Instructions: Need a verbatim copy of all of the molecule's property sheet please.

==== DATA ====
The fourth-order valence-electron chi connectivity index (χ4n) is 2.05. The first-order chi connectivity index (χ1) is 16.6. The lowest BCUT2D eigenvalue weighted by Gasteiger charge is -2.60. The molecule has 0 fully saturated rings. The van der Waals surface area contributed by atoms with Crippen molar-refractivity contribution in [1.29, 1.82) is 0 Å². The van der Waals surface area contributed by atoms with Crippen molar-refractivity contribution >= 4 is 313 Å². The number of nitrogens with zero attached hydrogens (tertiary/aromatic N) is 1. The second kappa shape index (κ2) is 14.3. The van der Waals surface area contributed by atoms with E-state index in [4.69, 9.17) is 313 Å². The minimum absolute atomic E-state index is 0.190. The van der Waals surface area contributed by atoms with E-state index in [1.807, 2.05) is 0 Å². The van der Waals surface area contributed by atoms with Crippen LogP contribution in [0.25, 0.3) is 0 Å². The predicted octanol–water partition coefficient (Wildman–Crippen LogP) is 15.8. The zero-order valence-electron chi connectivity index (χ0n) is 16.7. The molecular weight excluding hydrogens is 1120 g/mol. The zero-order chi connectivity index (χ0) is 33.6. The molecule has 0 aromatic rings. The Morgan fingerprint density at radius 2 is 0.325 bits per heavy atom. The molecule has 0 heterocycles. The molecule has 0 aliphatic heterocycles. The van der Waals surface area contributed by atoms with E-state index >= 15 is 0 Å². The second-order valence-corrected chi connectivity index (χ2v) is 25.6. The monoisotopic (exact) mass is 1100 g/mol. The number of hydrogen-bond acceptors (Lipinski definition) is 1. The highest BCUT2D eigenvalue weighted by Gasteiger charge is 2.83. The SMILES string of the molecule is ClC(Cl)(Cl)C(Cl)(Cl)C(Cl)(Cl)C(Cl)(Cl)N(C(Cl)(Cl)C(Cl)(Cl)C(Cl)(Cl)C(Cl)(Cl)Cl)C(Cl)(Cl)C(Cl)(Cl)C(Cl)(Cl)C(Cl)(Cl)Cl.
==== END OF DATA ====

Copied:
The fourth-order valence-electron chi connectivity index (χ4n) is 2.05. The first-order chi connectivity index (χ1) is 16.6. The lowest BCUT2D eigenvalue weighted by Gasteiger charge is -2.60. The molecule has 0 fully saturated rings. The van der Waals surface area contributed by atoms with Crippen molar-refractivity contribution in [1.29, 1.82) is 0 Å². The van der Waals surface area contributed by atoms with Crippen molar-refractivity contribution >= 4 is 313 Å². The number of nitrogens with zero attached hydrogens (tertiary/aromatic N) is 1. The second kappa shape index (κ2) is 14.3. The van der Waals surface area contributed by atoms with E-state index in [4.69, 9.17) is 313 Å². The minimum absolute atomic E-state index is 0.190. The van der Waals surface area contributed by atoms with E-state index in [1.807, 2.05) is 0 Å². The van der Waals surface area contributed by atoms with Crippen LogP contribution in [0.25, 0.3) is 0 Å². The predicted octanol–water partition coefficient (Wildman–Crippen LogP) is 15.8. The zero-order valence-electron chi connectivity index (χ0n) is 16.7. The molecular weight excluding hydrogens is 1120 g/mol. The zero-order chi connectivity index (χ0) is 33.6. The molecule has 0 aromatic rings. The Morgan fingerprint density at radius 2 is 0.325 bits per heavy atom. The molecule has 0 heterocycles. The molecule has 0 aliphatic heterocycles. The van der Waals surface area contributed by atoms with E-state index >= 15 is 0 Å². The second-order valence-corrected chi connectivity index (χ2v) is 25.6. The monoisotopic (exact) mass is 1100 g/mol. The number of hydrogen-bond acceptors (Lipinski definition) is 1. The highest BCUT2D eigenvalue weighted by Gasteiger charge is 2.83. The SMILES string of the molecule is ClC(Cl)(Cl)C(Cl)(Cl)C(Cl)(Cl)C(Cl)(Cl)N(C(Cl)(Cl)C(Cl)(Cl)C(Cl)(Cl)C(Cl)(Cl)Cl)C(Cl)(Cl)C(Cl)(Cl)C(Cl)(Cl)C(Cl)(Cl)Cl.